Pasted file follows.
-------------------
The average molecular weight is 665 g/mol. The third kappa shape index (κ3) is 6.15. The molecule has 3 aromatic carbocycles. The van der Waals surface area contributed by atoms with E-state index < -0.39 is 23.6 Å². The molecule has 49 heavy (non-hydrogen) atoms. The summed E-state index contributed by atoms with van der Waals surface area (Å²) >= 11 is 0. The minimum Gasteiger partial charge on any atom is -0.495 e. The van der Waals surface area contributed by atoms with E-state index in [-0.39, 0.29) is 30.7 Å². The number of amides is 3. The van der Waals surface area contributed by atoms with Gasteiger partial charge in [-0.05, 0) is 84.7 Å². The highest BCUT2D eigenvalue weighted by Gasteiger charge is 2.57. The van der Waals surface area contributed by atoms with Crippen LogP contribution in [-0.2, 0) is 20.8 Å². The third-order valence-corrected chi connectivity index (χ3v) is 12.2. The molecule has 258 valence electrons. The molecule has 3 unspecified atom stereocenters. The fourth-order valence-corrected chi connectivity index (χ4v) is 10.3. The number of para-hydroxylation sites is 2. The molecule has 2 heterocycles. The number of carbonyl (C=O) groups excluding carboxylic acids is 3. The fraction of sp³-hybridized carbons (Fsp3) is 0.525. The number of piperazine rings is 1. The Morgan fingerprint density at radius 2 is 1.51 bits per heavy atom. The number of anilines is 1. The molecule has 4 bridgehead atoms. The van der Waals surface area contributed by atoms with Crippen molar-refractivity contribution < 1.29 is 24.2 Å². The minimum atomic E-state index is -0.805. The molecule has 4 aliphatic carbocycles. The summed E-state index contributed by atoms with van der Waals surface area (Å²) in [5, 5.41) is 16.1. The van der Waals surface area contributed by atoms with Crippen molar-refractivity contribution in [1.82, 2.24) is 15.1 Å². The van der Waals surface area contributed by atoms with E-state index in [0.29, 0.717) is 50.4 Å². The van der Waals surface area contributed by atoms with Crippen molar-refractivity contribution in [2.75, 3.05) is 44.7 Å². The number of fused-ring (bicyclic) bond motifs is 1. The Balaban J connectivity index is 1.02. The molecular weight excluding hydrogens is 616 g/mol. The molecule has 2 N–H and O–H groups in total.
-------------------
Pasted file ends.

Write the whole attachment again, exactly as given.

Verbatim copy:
The average molecular weight is 665 g/mol. The third kappa shape index (κ3) is 6.15. The molecule has 3 aromatic carbocycles. The van der Waals surface area contributed by atoms with E-state index < -0.39 is 23.6 Å². The molecule has 49 heavy (non-hydrogen) atoms. The summed E-state index contributed by atoms with van der Waals surface area (Å²) >= 11 is 0. The minimum Gasteiger partial charge on any atom is -0.495 e. The van der Waals surface area contributed by atoms with E-state index in [-0.39, 0.29) is 30.7 Å². The number of amides is 3. The van der Waals surface area contributed by atoms with Gasteiger partial charge in [-0.05, 0) is 84.7 Å². The highest BCUT2D eigenvalue weighted by Gasteiger charge is 2.57. The van der Waals surface area contributed by atoms with Crippen LogP contribution in [-0.2, 0) is 20.8 Å². The third-order valence-corrected chi connectivity index (χ3v) is 12.2. The molecule has 258 valence electrons. The molecule has 3 unspecified atom stereocenters. The fourth-order valence-corrected chi connectivity index (χ4v) is 10.3. The number of para-hydroxylation sites is 2. The molecule has 2 heterocycles. The number of carbonyl (C=O) groups excluding carboxylic acids is 3. The fraction of sp³-hybridized carbons (Fsp3) is 0.525. The number of piperazine rings is 1. The Morgan fingerprint density at radius 2 is 1.51 bits per heavy atom. The number of anilines is 1. The molecule has 4 bridgehead atoms. The van der Waals surface area contributed by atoms with Crippen molar-refractivity contribution < 1.29 is 24.2 Å². The minimum atomic E-state index is -0.805. The molecule has 4 aliphatic carbocycles. The summed E-state index contributed by atoms with van der Waals surface area (Å²) in [5, 5.41) is 16.1. The van der Waals surface area contributed by atoms with Crippen molar-refractivity contribution in [1.82, 2.24) is 15.1 Å². The van der Waals surface area contributed by atoms with E-state index in [0.29, 0.717) is 50.4 Å². The van der Waals surface area contributed by atoms with Crippen molar-refractivity contribution in [2.75, 3.05) is 44.7 Å². The number of fused-ring (bicyclic) bond motifs is 1. The Balaban J connectivity index is 1.02. The molecular weight excluding hydrogens is 616 g/mol. The molecule has 2 N–H and O–H groups in total.